The answer always given, of course, is that Poland and the Baltic States are members of both the European Union and, more importantly, the North Atlantic Treaty Organization. Any incursion into their territory would obligate a response from NATO’s 28 members, including the United States. “Thanks be to God, we are NATO members,” Grybauskaite told reporters.

It’s hard to know if NATO’s eastern flank should be thanking God or praying to Him. Russia’s return to military adventurism in Europe comes at perhaps the weakest point in NATO’s 65-year history. The coalition’s disturbing lack of cohesion and preparedness for even small engagements, along with shifting American priorities, cast serious doubt on the guarantee of protection that made Eastern Europe so eager for NATO’s embrace.

Of course, NATO’s leadership has duly made gestures of support for its Eastern European caucus in the aftermath of Crimea. After Poland and Lithuania invoked an emergency meeting under Article 4 of the North Atlantic Treaty for only the fourth time since 1949, NATO cancelled a joint military mission with Russia and announced plans to increase military cooperation with Ukraine. The U.S. also sent six additional fighter jets to a routine air policing mission in the Baltic states. But these are symbolic moves, nothing more.

NATO relies heavily on the United States to project power and deter external threats. The U.S. provides 22 percent of NATO’s common-funded budget and is the organization’s largest member—its military spending represents nearly three quarters of all NATO members’ military spending combined. As a result, notes Stratfor Chairman George Friedman in his prescient book The Next 100 Years, NATO’s collective defense guarantee is “effective only if the United States is prepared to use force.”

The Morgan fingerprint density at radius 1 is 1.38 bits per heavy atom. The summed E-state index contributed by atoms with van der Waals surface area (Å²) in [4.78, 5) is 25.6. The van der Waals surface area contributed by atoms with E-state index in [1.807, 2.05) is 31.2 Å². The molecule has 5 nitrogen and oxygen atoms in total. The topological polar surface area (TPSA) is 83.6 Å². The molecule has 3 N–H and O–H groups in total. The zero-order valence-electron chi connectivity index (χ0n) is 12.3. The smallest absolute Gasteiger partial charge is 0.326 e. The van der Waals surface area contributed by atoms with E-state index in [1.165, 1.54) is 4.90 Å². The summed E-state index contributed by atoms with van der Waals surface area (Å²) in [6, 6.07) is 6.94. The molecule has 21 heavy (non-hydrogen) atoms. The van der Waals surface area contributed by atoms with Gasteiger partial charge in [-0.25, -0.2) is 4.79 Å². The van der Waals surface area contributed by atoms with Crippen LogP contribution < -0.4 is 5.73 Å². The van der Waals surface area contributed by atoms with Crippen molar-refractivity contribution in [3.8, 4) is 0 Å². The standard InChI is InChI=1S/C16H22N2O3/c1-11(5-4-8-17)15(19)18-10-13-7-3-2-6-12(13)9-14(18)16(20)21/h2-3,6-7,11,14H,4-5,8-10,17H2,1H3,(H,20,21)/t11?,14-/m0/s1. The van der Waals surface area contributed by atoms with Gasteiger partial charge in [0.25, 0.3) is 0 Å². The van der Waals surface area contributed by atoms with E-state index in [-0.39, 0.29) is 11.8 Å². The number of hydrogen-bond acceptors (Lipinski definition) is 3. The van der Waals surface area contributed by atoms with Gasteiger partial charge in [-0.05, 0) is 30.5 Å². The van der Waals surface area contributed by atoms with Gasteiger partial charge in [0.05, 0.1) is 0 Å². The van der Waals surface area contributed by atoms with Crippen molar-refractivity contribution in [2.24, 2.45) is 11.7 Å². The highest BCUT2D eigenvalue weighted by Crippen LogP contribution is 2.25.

Concerned Poles and Balts seeking hard evidence behind America’s rhetorical support for NATO are bound to be disappointed. Obama’s “pivot to Asia” is only the latest stage in a multi-decade drawdown of U.S. forces in Europe. Only 64,000 U.S. troops are currently stationed there, compared to 450,000 at the height of the Cold War. And U.S. military forces have never been deployed east of the Oder River, which forms the boundary between Germany and Poland. Even planned U.S. missile defense shields for Poland and the Czech Republic were cancelled as part of Obama’s attempted reset with Russia in 2009.

Russia’s intervention in Crimea also came just days after the Department of Defense proposed a 2015 budget that would reduce the U.S. army to its smallest size since before World War II. The budget is a recognition that the U.S. has been spending too much on its military for decades and will no longer be at war for the first time since 2001. It is also a much larger recognition that a debt-ridden, sequestered America cannot be expected to militarily enforce the interests of every ally in every corner of the globe.